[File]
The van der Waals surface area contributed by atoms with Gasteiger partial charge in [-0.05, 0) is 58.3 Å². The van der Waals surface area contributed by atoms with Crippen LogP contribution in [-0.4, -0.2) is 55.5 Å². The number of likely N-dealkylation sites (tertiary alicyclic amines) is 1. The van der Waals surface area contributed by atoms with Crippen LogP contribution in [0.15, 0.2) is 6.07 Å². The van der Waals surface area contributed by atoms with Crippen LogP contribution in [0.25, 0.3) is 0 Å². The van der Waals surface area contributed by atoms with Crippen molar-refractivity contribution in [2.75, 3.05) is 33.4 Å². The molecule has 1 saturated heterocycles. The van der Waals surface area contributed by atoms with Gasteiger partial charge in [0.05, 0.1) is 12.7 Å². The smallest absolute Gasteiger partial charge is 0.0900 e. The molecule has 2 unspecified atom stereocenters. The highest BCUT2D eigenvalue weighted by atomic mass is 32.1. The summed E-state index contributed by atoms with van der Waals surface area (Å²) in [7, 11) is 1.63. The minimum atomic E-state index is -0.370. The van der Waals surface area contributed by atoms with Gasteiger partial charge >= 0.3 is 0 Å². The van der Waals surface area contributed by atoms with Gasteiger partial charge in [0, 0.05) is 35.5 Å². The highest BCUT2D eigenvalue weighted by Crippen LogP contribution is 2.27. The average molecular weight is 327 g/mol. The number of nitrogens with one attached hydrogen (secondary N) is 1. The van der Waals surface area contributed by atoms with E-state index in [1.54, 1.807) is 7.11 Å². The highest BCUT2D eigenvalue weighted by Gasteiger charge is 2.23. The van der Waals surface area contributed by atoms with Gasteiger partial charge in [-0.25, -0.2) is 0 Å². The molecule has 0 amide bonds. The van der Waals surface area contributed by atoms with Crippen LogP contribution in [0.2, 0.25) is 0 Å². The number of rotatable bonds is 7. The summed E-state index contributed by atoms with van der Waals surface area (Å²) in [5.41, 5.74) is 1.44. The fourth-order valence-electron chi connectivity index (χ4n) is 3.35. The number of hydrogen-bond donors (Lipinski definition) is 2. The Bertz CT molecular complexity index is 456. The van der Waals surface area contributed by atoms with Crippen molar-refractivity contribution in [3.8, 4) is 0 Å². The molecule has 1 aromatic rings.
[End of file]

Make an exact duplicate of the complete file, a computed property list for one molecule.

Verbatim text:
The van der Waals surface area contributed by atoms with Gasteiger partial charge in [-0.05, 0) is 58.3 Å². The van der Waals surface area contributed by atoms with Crippen LogP contribution in [-0.4, -0.2) is 55.5 Å². The number of likely N-dealkylation sites (tertiary alicyclic amines) is 1. The van der Waals surface area contributed by atoms with Crippen LogP contribution in [0.15, 0.2) is 6.07 Å². The van der Waals surface area contributed by atoms with Crippen LogP contribution in [0.25, 0.3) is 0 Å². The van der Waals surface area contributed by atoms with Crippen molar-refractivity contribution in [2.75, 3.05) is 33.4 Å². The molecule has 1 saturated heterocycles. The van der Waals surface area contributed by atoms with Gasteiger partial charge in [0.05, 0.1) is 12.7 Å². The smallest absolute Gasteiger partial charge is 0.0900 e. The molecule has 2 unspecified atom stereocenters. The highest BCUT2D eigenvalue weighted by atomic mass is 32.1. The summed E-state index contributed by atoms with van der Waals surface area (Å²) in [7, 11) is 1.63. The minimum atomic E-state index is -0.370. The van der Waals surface area contributed by atoms with Gasteiger partial charge >= 0.3 is 0 Å². The van der Waals surface area contributed by atoms with Gasteiger partial charge in [0, 0.05) is 35.5 Å². The highest BCUT2D eigenvalue weighted by Crippen LogP contribution is 2.27. The average molecular weight is 327 g/mol. The number of nitrogens with one attached hydrogen (secondary N) is 1. The van der Waals surface area contributed by atoms with E-state index in [1.54, 1.807) is 7.11 Å². The highest BCUT2D eigenvalue weighted by Gasteiger charge is 2.23. The van der Waals surface area contributed by atoms with Gasteiger partial charge in [-0.25, -0.2) is 0 Å². The molecule has 0 amide bonds. The van der Waals surface area contributed by atoms with Crippen LogP contribution in [0.2, 0.25) is 0 Å². The number of rotatable bonds is 7. The summed E-state index contributed by atoms with van der Waals surface area (Å²) in [5.41, 5.74) is 1.44. The fourth-order valence-electron chi connectivity index (χ4n) is 3.35. The number of hydrogen-bond donors (Lipinski definition) is 2. The Bertz CT molecular complexity index is 456. The van der Waals surface area contributed by atoms with Crippen molar-refractivity contribution in [3.8, 4) is 0 Å². The molecule has 1 aromatic rings.